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The Simpsons writers enter season 33 with self-awareness and no signs of slowing down

A series finale isn’t in the cards, but everything else is

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This year’s San Diego Comic-Con panel for The Simpsons was substantial, but the most telling moment happened during a 20 minute game of “Simpsons Pictionary.” The group of show writers and animators, moderated by voice actor Yeardley Smith, were paired off, with the writers tasked with guessing characters and episode titles from quick sketches by the animators.

The bit was cute, and a good chance to see the animation team’s talent on display, but there was some presumably unintentional subtext in the second round that became increasingly hard to ignore: all the episode titles come from the show’s first six or seven seasons. Not a single answer was drawn from the past two decades. It’s become a cliche at this poke to rag on The Simpsons for coasting on its past success, and it’s perhaps mean-spirited to be too critical to such a genial group, but, well. If the shoe fits, why not wear it? Even if you bought it in 1993.

The panel did spend a considerable amount of time trying to build excitement about the show’s 33rd year. There was a gag about the “streaming wars,” an excerpt from the upcoming Halloween episode (writer Al Jean explained, “We have five segments on this year’s Halloween show,” a first time for the series), and some hints about what’s to come.

Writer Matt Selman talked enthusiastically about how “the premiere this year is the most musical episode we’ve ever done. Almost wall-to-wall music. It’s like a Broadway musical episode.” Kristen Bell will perform Marge’s singing voice, and there was a story panel preview of Homer singing in his underwear to a disgruntled Marge in the bathroom. There’s another romance in Moe’s future, and Al Jean teased a story about the “greatest tragedy Homer ever faced,” with Rachel Bloom guest starring.

By far the biggest announcement was what Selman described as a “a two-part epic love letter to prestige crime dramas.” Airing in November, the episodes will feature a stacked guest cast including Timothy Olyphant, Cristin Milioti, and Brian Cox; “It’s like nothing we’ve ever done before, and I really hope it makes sense,” Selman explained. As for which “prestige crime drama” in particular the story will riff on, Selman name-checked Fargo, prompting long-time animator David Silverman to mention just how much he loves the show, a micro example of the general gee-whiz enthusiasm that drove most of the panel, whether talking about the Simpsons, alternate jobs, or nicknames.

That enthusiasm is almost enough to cover for the fact that the little bits and pieces of modern Simpsons shown off during the video weren’t all that exciting. The panel opened with a gag about a new streaming service called “Simplix” that puts Simpsons characters into popular streaming shows, which resulted in a quick succession of posters that do just that, to varying degrees of effect.

The segment from the upcoming Halloween episode had a similar “low-hanging fruit” vibe, as Maurice Lamarche delivered a fine Vincent Price imitation narrating an Edward Gorey-like poem about Bart getting up to shenanigans.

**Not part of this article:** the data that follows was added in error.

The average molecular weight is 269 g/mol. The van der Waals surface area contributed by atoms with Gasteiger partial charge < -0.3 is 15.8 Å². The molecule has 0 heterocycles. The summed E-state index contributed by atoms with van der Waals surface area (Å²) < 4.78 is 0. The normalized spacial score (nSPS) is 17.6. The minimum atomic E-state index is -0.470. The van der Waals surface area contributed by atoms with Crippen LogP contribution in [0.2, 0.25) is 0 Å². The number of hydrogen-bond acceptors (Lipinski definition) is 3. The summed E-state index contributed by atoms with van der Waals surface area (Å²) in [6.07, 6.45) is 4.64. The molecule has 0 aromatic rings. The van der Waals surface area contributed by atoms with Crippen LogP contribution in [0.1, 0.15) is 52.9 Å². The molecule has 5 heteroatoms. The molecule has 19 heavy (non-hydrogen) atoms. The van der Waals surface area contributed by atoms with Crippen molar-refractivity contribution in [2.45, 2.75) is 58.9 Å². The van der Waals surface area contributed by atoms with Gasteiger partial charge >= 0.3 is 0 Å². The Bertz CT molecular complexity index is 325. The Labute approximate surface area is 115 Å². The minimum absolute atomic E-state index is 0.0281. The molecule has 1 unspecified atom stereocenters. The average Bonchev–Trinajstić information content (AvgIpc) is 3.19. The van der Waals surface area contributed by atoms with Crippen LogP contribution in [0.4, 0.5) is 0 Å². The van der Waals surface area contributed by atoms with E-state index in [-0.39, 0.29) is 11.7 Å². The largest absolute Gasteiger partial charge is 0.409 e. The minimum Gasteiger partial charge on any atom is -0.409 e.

Bart and Homer as Gorey drawings in The Simpsons
Edna as a Gorey drawing in The Simpsons
School children as Gorey drawings in The Simpsons
Bart at the chalkboard as a Gorey drawing in The Simpsons season 33 Images: Fox TV

The animation was gorgeous, a Simpsonsized version of Gorey’s familiar eerie style, but while the couplets were occasionally clever, there was no build to them, no real twist or surprise, and the segment ended in an anti-climax so rote it might as well have “beer o’clock” stamped across the bottom.

The parts of the conversation not focused on promoting the upcoming season or playing Simpsons charades were taken up with fan-sourced questions about the writers and animators that will be familiar to anyone who’s watched this sort of panel before. Yeardley Smith kicked things off with her own query: “Can we please have an episode where Lisa Simpson befriends The Rock?” Stunt casting is nothing new for the series, and Smith’s obvious excitement was charming; mostly it was just a surprise that Dwayne Johnson hasn’t already appeared on the series.

Smith’s plea was followed by a run of upbeat softball prompts: “What show would you like to write on?” (writer Carolyn Omine was into Always Sunny In Philadelphia; Selman had nice things to say about Bob’s Burgers, among others); “What does working on The Simpsons means to you?”, directed at Silverman, who said “It means an amazing thing happened to me in my career,” and also mentioned his awareness of just how long he’s been drawing for the show; whether or not the animators draw in their spare time (Debbie Mahan has an Instagram for off-hours work; Mike Anderson apparently doodles just about everywhere), and so forth. One viewer asked if the show had any plans for a series finale, and while there were a few interesting ideas, Selman gave what might be the most fitting prediction, with a cheerful, if chilling, “In some form or another, Disney will never let the show end.”

No one seemed particularly bothered by this idea, and while it wouldn’t be surprising if longterm Simpsons vets had more complicated feelings about the show’s longevity, there was no sign of such sentiment here. Maybe the closest the panel came to self-awareness was the late arrival of Matt Groening, warmly welcomed by all but visibly exhausted, briefly coming alive for a conversation about nicknames (“I won’t even go into my high school nickname which was ‘Matt Groin-Injury.’”), but not really present for anything else. Still, a name’s a name.

The Simpsons is currently streaming on Hulu and Disney Plus

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